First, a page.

At this point Eric Froehlich, affectionately known as Efro, needs little introduction. The eleventh-ranked player in the world has a staggering three Pro Tour Top 8s and thirteen Grand Prix Top 8s to his name, including his first win last weekend in San Jose. It’s no surprise to see Froehlich entering the third round with an undefeated record. Froehlich is armed with a powerful Abzan deck featuring impressive cards like Sentinels of High Arashin.
His opponent, Patrick Cox, is no slouch either. Cox earned his second Pro Tour Top 8 last August at Pro Tour Magic 2015, proving that he’s more than a one-hit wonder. Cox put his Top 8 to good use last season by attaining Gold in the Pro Players Club. Cox is piloting an aggressive and consistent Red-White deck.
The players waited in the feature match area while the tournament at large got underway with the third round.
No slouches to the game, both Eric Froehlich and Patrick Cox squared off to enter the Modern rounds with an undefeated draft record.
Froehlich lamented. "This is the problem with starting 2-0 and getting a feature match. We might end up with a shorter lunch break.”
Cox laughed and nodded as the judges told them to start playing.
Cox got off to an aggressive start with Leaping Master. Froehlich was ready to tango with Typhoid Rats to hold the ground. The rats tried to block, but Feat of Resistance saved Cox’s Leaping Master and made it into a more threatening 3/2 that could potentially start jumping if the game went late.
From here, each player advanced their board on the coming turns, Cox with Summit Prowler and Froehlich with a pair of morphs.
Cox broke through for big damage when he targeted Leaping Master with a ferocious Temur Battle Rage after it got blocked by one of Froehlich’s morphs and it looked like Cox might be able to force through enough damage to close the game with his 3/2 Leaping Master.
With no play on his turn, it looked like Froehlich had a big instant or an impressive morph. Cox thought better of attacking into Froehlich, who had plenty of mana and cards in hand, and decided to cast Wardscale Dragon and pass the turn.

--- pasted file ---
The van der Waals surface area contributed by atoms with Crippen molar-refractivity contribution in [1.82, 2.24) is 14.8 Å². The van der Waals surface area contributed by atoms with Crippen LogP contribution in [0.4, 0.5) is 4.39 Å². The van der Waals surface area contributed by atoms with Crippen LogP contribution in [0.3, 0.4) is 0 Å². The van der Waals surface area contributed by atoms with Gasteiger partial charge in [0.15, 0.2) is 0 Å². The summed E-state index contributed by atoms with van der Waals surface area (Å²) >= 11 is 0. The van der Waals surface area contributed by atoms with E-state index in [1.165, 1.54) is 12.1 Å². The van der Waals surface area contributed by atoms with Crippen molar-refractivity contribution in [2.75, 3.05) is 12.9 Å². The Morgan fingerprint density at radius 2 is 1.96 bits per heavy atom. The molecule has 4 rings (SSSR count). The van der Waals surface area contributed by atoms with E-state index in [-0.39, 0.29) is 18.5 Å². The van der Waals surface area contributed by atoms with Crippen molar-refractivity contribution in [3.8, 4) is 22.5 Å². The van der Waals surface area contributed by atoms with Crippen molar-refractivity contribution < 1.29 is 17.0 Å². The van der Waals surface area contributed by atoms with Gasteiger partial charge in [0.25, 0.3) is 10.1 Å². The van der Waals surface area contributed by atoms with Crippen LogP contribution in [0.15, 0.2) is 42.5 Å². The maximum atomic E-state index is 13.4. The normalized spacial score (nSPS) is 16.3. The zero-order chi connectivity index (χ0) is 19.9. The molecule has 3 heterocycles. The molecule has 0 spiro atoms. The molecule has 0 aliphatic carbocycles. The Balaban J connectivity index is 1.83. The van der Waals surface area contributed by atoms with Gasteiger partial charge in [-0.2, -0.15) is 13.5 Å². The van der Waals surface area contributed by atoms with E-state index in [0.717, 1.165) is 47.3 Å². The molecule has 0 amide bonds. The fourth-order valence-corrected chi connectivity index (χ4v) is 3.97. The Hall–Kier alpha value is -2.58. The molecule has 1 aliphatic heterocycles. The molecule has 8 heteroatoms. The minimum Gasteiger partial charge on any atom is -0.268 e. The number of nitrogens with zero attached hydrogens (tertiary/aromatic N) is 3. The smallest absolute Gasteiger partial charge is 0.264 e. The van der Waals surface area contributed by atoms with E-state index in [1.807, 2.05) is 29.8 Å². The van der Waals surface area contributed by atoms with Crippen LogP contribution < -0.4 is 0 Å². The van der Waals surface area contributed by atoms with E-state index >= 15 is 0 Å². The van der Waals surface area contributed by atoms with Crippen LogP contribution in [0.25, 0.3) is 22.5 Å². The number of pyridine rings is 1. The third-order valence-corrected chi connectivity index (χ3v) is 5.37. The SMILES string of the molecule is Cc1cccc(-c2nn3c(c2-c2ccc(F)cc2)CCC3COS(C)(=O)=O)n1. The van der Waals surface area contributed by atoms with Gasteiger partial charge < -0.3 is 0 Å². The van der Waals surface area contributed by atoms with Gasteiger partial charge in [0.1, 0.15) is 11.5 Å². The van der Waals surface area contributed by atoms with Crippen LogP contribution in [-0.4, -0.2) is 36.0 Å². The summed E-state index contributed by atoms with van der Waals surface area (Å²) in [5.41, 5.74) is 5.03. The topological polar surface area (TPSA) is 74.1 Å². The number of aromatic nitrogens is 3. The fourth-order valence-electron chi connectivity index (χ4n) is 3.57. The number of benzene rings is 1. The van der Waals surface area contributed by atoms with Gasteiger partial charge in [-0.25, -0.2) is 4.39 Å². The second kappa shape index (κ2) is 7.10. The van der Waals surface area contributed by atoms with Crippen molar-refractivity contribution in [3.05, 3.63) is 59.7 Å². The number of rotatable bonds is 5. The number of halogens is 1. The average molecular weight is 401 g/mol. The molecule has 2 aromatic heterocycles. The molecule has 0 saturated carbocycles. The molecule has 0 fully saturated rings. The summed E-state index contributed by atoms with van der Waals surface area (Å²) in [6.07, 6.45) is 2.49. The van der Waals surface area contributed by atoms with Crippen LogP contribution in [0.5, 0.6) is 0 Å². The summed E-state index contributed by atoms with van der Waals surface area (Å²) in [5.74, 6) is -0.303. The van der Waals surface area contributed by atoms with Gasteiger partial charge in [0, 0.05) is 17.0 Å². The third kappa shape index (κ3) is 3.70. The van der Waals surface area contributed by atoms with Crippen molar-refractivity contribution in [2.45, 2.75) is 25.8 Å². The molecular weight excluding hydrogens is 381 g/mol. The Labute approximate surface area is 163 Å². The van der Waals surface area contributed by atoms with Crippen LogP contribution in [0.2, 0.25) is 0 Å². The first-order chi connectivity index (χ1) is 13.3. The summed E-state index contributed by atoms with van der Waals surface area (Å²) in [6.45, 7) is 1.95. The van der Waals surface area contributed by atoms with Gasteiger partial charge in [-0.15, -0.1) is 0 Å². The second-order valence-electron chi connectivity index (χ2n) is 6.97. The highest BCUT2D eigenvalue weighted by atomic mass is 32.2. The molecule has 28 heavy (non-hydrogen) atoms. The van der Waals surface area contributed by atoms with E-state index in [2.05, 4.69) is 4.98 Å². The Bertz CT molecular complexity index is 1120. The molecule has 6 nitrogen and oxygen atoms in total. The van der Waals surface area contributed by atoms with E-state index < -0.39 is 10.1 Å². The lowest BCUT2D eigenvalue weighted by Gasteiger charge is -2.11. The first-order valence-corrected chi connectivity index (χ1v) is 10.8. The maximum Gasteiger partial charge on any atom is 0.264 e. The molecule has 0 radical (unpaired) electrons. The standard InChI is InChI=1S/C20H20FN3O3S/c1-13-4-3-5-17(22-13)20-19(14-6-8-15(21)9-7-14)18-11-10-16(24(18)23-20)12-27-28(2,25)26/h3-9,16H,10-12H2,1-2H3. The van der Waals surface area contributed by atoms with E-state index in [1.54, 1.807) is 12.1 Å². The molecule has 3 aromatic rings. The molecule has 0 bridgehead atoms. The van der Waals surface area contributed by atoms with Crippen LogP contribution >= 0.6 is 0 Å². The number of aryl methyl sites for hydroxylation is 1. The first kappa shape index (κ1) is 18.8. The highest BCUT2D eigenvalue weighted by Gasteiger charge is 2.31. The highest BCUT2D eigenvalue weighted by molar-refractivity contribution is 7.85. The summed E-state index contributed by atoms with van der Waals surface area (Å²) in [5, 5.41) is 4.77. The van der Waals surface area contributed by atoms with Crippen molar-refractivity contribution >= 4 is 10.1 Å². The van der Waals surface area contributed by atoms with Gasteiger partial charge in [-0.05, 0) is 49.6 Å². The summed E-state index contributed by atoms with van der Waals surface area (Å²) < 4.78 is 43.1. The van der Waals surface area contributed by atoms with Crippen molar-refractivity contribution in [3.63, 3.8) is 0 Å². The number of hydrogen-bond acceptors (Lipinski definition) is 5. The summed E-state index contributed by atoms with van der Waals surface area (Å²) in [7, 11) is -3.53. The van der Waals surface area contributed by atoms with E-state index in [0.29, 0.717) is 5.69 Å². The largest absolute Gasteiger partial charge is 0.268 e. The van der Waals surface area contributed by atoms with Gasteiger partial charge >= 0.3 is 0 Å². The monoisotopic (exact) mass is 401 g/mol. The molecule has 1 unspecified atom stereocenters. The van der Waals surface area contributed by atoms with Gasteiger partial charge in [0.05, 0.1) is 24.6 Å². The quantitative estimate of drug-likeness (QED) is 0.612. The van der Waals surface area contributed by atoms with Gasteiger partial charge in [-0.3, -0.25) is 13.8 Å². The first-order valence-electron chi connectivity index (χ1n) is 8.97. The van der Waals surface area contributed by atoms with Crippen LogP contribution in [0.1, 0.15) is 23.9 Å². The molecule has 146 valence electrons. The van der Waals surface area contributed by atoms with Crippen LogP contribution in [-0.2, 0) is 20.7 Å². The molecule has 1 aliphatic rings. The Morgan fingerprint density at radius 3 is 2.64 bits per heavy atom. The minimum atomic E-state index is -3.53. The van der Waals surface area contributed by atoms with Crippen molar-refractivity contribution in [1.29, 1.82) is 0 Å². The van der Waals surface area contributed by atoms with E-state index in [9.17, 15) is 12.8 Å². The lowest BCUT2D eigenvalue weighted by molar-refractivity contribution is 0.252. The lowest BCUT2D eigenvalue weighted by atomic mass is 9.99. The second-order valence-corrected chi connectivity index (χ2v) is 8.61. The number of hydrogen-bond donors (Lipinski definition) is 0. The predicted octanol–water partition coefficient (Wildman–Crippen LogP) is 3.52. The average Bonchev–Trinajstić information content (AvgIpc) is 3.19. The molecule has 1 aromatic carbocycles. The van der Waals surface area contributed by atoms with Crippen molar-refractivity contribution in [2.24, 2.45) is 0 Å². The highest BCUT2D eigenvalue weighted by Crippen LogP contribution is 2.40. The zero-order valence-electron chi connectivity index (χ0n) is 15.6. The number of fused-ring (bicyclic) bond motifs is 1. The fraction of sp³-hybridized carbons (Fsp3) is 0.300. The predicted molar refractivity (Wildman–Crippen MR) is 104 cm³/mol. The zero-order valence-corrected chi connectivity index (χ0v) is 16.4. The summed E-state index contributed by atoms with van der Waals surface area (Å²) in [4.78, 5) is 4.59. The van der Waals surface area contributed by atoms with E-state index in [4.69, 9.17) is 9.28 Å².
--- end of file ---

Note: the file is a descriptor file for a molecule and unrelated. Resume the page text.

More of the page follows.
Here’s where the game swung massively in Froehlich’s favor. Froehlich unmorphed Abzan Guide on Cox’s end step. On his turn he used Hunt the Weak to dispatch of Cox’s dragon and gain 6 life. Then he attacked with the Abzan Guide and, when Cox went for the block, used Become Immense to take out Summit Prowler and gain another 12 life.
Froehlich found his opening.
From here, the superior board of Froehlich never faltered. With a 5/5 Armament Corps repeatedly attacking and a 6/6 Abzan Guide playing defense it was only a matter of time before Cox was forced to move on to the second game.
Cox had a morph and Gore Swine, which, while unimpressive with Typhoid Rats on the other side of the table, could become a serious threat if it picked up a +1/+1 counter to gain flying alongside Abzan Falconer.
Froehlich thought for a bit and, having seen little in the way of removal from Cox, deployed one of the most powerful rares in the format, High Sentinels of Arashin.
Cox looks for an answer to one of the block's most dominating flying creatures.
With such a powerful rare on the other side of the table, Cox knew he had to turn the game into a race. Elite Scaleguard came down, pumping Gore Swine and clearing the way for his team through Froehlich’s blocking force.
The race wasn’t meant to be, though. Froehlich unmorphed Abzan guide and gained back a big chunk of the damage he suffered the turn prior. Savage Punch took care of Elite Scaleguard, once again giving him the ability to block.
Cox was out of gas while the hits kept coming for Froehlich. It was only a matter of time before Cox’s life total had dwindled to nothing.
Cox 0 – Froehlich 2